Theater

Bed Lines

by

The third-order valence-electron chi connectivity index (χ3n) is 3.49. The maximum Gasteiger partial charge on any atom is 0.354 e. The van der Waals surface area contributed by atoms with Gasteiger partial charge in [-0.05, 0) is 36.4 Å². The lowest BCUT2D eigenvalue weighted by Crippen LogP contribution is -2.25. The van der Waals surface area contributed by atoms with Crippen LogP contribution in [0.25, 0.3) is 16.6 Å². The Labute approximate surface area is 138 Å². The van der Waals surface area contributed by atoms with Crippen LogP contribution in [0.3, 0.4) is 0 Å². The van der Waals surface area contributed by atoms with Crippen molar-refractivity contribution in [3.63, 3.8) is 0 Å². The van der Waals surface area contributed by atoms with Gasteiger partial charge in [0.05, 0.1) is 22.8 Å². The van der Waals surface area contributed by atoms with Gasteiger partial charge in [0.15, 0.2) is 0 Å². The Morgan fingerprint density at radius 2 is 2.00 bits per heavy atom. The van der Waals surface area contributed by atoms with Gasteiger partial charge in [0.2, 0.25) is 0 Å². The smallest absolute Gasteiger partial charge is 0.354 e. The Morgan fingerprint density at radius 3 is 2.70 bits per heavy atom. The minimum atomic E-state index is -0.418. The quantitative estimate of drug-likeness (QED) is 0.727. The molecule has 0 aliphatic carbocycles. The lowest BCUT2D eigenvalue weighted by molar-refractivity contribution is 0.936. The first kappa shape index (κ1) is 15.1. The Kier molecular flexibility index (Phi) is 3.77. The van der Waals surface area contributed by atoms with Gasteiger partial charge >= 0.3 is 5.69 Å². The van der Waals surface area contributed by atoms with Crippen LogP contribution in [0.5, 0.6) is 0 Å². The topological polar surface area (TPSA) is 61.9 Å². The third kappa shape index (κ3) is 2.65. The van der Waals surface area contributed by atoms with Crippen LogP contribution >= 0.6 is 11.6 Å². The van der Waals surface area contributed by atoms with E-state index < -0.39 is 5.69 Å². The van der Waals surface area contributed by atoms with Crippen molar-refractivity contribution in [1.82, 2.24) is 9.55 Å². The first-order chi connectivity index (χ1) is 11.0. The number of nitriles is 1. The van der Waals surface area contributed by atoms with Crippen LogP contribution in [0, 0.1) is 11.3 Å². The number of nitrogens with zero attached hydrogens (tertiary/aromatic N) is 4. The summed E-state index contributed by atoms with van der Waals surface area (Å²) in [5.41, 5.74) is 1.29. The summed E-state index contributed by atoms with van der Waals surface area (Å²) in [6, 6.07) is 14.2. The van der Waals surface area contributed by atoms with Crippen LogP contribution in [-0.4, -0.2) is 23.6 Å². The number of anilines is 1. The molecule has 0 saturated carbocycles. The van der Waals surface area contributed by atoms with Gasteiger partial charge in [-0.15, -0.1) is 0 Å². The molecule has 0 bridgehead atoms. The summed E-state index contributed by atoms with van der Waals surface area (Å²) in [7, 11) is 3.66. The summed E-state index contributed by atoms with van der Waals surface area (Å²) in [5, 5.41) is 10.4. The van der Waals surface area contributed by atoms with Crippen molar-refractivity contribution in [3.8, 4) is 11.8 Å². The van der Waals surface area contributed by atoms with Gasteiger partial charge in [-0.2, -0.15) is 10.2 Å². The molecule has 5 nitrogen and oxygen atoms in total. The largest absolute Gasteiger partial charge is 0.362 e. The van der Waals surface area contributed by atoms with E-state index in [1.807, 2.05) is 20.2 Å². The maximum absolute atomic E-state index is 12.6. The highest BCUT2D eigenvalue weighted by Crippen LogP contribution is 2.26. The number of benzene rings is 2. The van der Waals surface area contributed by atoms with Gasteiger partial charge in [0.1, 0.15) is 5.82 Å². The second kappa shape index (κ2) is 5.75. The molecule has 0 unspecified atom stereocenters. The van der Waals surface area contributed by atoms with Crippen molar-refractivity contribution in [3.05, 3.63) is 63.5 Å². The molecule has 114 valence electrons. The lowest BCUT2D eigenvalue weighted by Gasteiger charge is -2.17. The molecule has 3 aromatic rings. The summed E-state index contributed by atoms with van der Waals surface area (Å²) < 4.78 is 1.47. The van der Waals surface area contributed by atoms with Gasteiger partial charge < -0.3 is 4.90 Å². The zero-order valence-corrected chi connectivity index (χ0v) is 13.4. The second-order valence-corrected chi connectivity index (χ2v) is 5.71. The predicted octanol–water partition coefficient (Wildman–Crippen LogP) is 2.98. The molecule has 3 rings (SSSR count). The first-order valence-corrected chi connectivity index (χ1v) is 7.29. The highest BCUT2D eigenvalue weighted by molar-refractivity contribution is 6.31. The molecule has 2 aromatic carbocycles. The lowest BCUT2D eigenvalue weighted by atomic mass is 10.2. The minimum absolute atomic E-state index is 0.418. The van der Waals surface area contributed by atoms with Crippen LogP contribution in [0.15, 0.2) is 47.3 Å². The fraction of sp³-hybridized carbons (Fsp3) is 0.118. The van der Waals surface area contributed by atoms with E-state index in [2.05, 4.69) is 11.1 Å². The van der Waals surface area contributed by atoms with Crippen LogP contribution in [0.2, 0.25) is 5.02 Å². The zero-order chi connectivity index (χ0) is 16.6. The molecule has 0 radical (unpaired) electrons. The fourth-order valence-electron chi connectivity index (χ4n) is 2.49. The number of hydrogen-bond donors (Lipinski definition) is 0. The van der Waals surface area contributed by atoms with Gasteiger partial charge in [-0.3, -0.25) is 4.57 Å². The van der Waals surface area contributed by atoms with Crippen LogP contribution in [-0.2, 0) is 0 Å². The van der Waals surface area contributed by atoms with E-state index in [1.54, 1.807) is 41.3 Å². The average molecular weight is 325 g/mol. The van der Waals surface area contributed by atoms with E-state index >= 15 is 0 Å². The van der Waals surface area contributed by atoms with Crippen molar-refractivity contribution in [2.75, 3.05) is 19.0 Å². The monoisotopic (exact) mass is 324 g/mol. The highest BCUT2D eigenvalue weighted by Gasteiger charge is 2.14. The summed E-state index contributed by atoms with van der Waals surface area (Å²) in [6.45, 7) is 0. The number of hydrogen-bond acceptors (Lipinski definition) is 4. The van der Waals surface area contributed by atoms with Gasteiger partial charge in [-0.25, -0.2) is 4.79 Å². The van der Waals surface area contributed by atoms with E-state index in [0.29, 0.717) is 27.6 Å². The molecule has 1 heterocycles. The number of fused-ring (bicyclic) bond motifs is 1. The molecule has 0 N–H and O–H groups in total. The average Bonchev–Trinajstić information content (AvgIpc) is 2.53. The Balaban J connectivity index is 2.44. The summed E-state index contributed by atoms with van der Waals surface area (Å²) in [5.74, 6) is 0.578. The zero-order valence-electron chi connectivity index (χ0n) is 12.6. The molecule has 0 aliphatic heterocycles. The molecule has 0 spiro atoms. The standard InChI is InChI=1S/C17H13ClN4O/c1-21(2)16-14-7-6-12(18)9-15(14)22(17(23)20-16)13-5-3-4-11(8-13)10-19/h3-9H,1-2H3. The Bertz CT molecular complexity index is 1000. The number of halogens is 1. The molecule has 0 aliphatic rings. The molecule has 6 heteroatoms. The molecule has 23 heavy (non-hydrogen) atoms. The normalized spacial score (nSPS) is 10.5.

If the only suspense in a play is whether its hero will ever get out of bed, then you can probably bet the dramatic stakes won’t be very high. Far from a deliberate farce of futility, Martin Casella’s Scituate offers only a conventional “dramedy” as inert as its shut-in protagonist. Stewart, the depressed hero, may have good cause for the mopes (the death of his lover from AIDS); and visits from his partner’s ghost encourage him to stay where he is. But it takes him a month, and many flashbacks, to do what the audience knows is coming all along: He learns to move on. Scituate (named after the seaside Massachusetts town where the play is set) can be heartfelt and sweet, but is ultimately superficial when it comes to addressing real pain. All the clever chatter masks an unwillingness to confront more messy emotions. And for someone bedridden, Stewart looks just fine. His bed, we’re told, is “warm and safe and cozy”—and so’s the play, to a fault. Director David Hilder provides some heavenly atmospherics (Eric Satie music, ocean waves) but none of it saves Scituate from being utterly earthbound.